Data from: Translation, cross-cultural adaptation and validation of the traditional Chinese intermittent and constant osteoarthritis pain (ICOAP) questionnaire for knee osteoarthritis
Sit, Regina Wing Shan et al. (2019), Data from: Translation, cross-cultural adaptation and validation of the traditional Chinese intermittent and constant osteoarthritis pain (ICOAP) questionnaire for knee osteoarthritis, Dryad, Dataset, https://doi.org/10.5061/dryad.30r34f7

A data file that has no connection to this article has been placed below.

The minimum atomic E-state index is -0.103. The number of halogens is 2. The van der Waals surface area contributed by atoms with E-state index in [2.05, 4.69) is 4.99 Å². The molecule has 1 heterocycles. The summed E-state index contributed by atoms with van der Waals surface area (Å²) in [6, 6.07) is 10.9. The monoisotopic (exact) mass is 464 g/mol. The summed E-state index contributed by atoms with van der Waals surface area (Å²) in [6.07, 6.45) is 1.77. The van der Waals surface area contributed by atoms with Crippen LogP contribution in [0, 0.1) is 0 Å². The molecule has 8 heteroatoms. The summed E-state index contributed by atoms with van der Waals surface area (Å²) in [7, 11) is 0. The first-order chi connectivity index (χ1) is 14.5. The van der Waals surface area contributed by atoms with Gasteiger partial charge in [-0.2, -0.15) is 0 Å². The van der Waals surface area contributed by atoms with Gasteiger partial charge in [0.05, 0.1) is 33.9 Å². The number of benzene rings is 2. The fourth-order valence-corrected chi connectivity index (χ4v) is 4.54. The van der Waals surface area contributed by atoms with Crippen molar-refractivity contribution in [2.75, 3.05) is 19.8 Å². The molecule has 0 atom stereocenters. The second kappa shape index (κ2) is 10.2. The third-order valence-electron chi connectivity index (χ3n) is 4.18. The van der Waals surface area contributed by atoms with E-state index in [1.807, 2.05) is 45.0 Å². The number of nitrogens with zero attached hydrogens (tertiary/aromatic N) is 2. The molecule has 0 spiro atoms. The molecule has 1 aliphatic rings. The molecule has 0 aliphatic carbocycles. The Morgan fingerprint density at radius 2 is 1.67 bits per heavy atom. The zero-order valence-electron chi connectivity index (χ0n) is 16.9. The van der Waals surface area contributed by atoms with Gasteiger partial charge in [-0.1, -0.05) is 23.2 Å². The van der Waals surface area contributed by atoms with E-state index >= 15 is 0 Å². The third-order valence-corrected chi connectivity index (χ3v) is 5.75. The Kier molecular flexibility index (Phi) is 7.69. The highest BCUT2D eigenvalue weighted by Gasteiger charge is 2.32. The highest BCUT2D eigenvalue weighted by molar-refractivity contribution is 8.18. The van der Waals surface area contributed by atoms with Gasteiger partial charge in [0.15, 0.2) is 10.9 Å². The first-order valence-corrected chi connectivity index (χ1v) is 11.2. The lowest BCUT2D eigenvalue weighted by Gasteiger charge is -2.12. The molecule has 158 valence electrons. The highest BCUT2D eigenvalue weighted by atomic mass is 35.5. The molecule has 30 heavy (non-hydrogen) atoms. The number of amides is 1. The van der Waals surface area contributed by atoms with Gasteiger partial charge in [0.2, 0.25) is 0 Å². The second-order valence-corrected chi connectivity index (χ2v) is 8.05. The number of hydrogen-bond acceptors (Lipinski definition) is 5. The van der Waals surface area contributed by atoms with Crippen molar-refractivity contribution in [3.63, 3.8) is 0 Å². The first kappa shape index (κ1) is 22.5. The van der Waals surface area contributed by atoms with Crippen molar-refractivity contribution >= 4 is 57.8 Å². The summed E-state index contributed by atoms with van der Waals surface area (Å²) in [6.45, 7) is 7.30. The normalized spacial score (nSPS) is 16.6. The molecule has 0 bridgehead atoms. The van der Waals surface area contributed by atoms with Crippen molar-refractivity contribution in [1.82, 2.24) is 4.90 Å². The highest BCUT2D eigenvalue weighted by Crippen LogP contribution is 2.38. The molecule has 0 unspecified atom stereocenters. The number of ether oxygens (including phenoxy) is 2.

Objectives: To translate and culturally adapt the Intermittent and Constant Osteoarthritis and Pain (ICOAP) measure to a traditional Chinese version, and to study its psychometric properties in patients with knee osteoarthritis (KOA). Method: The ICOAP was translated and cross-culturally adapted into traditional Chinese according to the recommended international guidelines. A total of 110 participants with KOA in Hong Kong were invited to complete the traditional Chinese ICOAP (tChICOAP), the Chinese Western Ontario and McMaster Universities Osteoarthritis Index (WOMAC) pain subscale, and the Chinese Short form of Health Survey (SF-12v2). Psychometric evaluations included content validity, construct validity, internal consistency, and test and re-test reliability. Results: All participants completed the tChICOAP questionnaire without missing items. The content validity index of all items ranged from 80 to 100%. The tChICOAP total pain and subscale scores had excellent internal consistency with Cronbach’s alpha value ranged from 0.869 to 0.948, and good corrected item-total subscale correlations. It had high test and re-test reliability (intra-class correlations 0.924-0.960). The tChICOAP constant, intermittent, and total pain scores correlated strongly with the WOMAC pain subscale (r= 0.671, 0.678 and 0.707 respectively, p < 0.001). The tChICOAP intermittent and total scores correlate strongly with SF-12v2 physical component score (r =-0.590 and -0.558 respectively, p < 0.001). Conclusions: The tChICOAP is a reliable and valid instrument to measure the pain experience of Chinese patients with KOA.